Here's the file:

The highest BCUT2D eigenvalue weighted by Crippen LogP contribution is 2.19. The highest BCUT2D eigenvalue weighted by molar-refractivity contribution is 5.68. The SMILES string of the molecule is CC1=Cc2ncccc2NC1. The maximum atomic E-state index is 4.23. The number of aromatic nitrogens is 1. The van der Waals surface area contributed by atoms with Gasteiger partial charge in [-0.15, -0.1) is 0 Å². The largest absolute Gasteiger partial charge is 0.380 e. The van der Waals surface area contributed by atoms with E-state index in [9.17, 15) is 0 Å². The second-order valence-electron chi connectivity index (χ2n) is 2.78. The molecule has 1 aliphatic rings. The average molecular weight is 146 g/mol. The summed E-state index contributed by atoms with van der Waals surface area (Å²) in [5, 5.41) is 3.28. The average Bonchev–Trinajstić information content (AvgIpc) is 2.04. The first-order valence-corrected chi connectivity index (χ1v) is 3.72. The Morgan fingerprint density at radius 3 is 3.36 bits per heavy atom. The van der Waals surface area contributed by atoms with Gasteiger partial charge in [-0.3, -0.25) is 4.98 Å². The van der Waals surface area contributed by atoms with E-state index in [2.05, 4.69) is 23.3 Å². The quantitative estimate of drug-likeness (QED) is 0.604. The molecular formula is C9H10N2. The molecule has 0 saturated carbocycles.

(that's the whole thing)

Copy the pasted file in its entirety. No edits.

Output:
The highest BCUT2D eigenvalue weighted by Crippen LogP contribution is 2.19. The highest BCUT2D eigenvalue weighted by molar-refractivity contribution is 5.68. The SMILES string of the molecule is CC1=Cc2ncccc2NC1. The maximum atomic E-state index is 4.23. The number of aromatic nitrogens is 1. The van der Waals surface area contributed by atoms with Gasteiger partial charge in [-0.15, -0.1) is 0 Å². The largest absolute Gasteiger partial charge is 0.380 e. The van der Waals surface area contributed by atoms with E-state index in [9.17, 15) is 0 Å². The second-order valence-electron chi connectivity index (χ2n) is 2.78. The molecule has 1 aliphatic rings. The average molecular weight is 146 g/mol. The summed E-state index contributed by atoms with van der Waals surface area (Å²) in [5, 5.41) is 3.28. The average Bonchev–Trinajstić information content (AvgIpc) is 2.04. The first-order valence-corrected chi connectivity index (χ1v) is 3.72. The Morgan fingerprint density at radius 3 is 3.36 bits per heavy atom. The van der Waals surface area contributed by atoms with Gasteiger partial charge in [-0.3, -0.25) is 4.98 Å². The van der Waals surface area contributed by atoms with E-state index in [2.05, 4.69) is 23.3 Å². The quantitative estimate of drug-likeness (QED) is 0.604. The molecular formula is C9H10N2. The molecule has 0 saturated carbocycles.